NCERT Solutions for Class 10 Hindi - KritikaJEE Mains & Advanced
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Class 10 Hindi Kritika is a section of the CBSE Class 10 Hindi syllabus. It includes five chapters that showcase the wonderful works of renowned writers. To study and comprehend these chapters effectively, it's important to have access to the Class 10 Hindi Kritika Book Solution. These solutions have been meticulously crafted by experts who follow the latest CBSE guidelines.
Hindi is a language-focused subject that demands a deep grasp of themes and main concepts. This understanding is essential for constructing well-structured answers. Unfortunately, many students face challenges when it comes to presenting their answers coherently. This is where eSaral’s NCERT Solutions for Class 10 Hindi Kritika come into play. These solutions are highly advantageous resources for students as they prepare for their Hindi exams.
The NCERT Solutions provides a reliable and comprehensive guide for tackling the chapters in Class 10 Hindi Kritika. With the help of these solutions, students can gain insights into the themes, characters, and contexts of the stories and poems. This allows them to craft answers that are not only accurate but also well-organized, increasing their chances of securing good marks.
The eSaral NCERT Solutions are designed to align with the needs of CBSE students. They follow the recommended CBSE syllabus and offer step-by-step explanations for questions and exercises present in the textbook. Moreover, these solutions can aid students in enhancing their critical thinking and analytical skills by encouraging them to delve deeper into the text.
In conclusion, Class 10 Hindi Kritika is an integral part of the CBSE curriculum, and the eSaral NCERT Solutions for this section is an invaluable asset for students. By utilizing these solutions, students can confidently approach their Hindi exams, present their answers effectively, and excel in their studies.
NCERT Solutions for Class 10 Hindi - Kritika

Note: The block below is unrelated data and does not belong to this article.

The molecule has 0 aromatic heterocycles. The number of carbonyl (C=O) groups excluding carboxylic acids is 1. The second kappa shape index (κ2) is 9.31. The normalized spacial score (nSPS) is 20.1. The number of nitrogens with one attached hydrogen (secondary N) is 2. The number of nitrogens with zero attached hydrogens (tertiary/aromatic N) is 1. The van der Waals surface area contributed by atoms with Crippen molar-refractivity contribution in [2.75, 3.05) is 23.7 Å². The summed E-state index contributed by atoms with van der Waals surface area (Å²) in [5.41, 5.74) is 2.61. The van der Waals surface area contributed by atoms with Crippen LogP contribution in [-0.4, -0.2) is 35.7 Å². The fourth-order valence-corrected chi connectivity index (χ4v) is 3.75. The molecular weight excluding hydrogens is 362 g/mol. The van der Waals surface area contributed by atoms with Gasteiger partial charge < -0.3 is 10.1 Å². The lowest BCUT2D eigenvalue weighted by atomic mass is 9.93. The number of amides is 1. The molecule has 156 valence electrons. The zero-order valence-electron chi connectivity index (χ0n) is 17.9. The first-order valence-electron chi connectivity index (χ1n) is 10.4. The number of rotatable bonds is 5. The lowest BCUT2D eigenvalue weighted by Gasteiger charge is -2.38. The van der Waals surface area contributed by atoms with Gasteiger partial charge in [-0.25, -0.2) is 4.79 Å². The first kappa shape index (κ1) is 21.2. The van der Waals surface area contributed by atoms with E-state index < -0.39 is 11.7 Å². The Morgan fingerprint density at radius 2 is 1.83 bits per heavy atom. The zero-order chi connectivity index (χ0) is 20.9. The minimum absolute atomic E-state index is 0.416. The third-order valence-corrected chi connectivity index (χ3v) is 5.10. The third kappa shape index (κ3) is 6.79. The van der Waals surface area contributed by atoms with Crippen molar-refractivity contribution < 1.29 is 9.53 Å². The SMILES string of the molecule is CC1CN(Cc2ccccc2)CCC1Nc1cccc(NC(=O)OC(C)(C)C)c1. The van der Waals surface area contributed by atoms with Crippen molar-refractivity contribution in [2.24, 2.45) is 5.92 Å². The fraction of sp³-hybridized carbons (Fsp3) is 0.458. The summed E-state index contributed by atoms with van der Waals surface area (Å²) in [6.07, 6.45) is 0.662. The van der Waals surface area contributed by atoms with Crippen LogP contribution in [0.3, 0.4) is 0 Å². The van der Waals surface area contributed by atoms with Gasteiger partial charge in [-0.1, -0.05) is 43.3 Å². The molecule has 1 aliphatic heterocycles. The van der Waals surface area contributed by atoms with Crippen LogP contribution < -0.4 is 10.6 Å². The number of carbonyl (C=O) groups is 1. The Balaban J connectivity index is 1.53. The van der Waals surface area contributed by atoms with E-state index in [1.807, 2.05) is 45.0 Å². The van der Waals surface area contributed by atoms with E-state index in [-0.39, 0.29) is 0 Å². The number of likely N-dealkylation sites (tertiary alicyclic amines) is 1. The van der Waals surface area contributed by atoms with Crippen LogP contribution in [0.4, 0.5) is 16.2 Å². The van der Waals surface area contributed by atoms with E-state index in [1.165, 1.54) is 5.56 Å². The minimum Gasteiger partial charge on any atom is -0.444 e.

Here is the list of chapters included in CBSE Class 10 Hindi- Kritika
NCERT Solutions Class 10 Hindi Kritika All Chapters
Chapter 1 - Mata Ka Anchal
Chapter 2 - Sana Sana Hath Jodi
Chapter 3 - Mein Kyon Likhata hun
Here is a brief overview of each chapter contained in CBSE Class 10 Hindi- Kritika:
Chapter 1 - Mata Ka Anchal
The author's childhood name was 'Tarakeshwarnath', but his father lovingly called him 'Bholanath'. Bholanath's father addressed him as 'Babuji', and his mother as 'Maiya'. Bholanath was brought up with a lot of affection and care. He spent most of his time with his father. They even slept together at night, sharing a close bond.
Every morning, Bholanath's father would wake him up and prepare him for the day. They would then sit together for their daily worship, with a tilak on Bholanath's forehead, reminiscent of Lord Shiva. His father would tie sacred threads on his wrist, making Bholanath feel special. With long hair on his head, the threads gave him the appearance of Lord Bholenath.
While his father read from the Ramayana, Bholanath would often gaze at his reflection in the mirror. After completing the puja, his father would write thousands of names of Lord Rama in his 'Ramnama Bahi' (book of Rama's names). He would write these names on tiny pieces of paper, roll them into dough balls, and offer them to the fish in the Ganges.
On their way back from the Ganges, Bholanath's father would swing him on tree branches. Bholanath would often playfully wrestle with his father. Though his father would let Bholanath win, he cherished those moments. Bholanath would try to pull his father's mustache, and in response, his father would kiss his small, loving hands. Bholanath's mischief always melted his father's heart.
At mealtime, Bholanath's father would personally feed him with his own hands. However, his mother wasn't satisfied. She often told his father that he fed Bholanath little by little. Despite her refusal, his mother would feed him creatively, calling the food by different bird names to make him eat more. She made sure he had a variety of nourishment.
Bholanath's mother would invent creative ways to ensure he ate well. She used various bird names and stories to entice him to eat more. Even after refusing, his mother would lovingly create shapes of parrots, mynas, pigeons, and more from the food, turning the meal into a delightful experience.
Whenever Bholanath returned home crying, his friends would cheer him up, and they would end up playing together. Bholanath and his friends often performed plays on the terrace. They set up a sweet shop with sweets like laddoos, leafy puris, jalebis, and more. They pretended to buy sweets using fake coins and sometimes even created a procession with musical instruments.
Sometimes Bholanath and his friends would simulate farming. They would turn the terrace into a field, plant seeds, and work hard to cultivate crops. Once the crops "grew," the children would "harvest" them by stomping on them with their feet. One day, after heavy rain, they discovered many scorpions in their garden. Frightened, they ran away, and an old man named Musan Tiwari rescued them.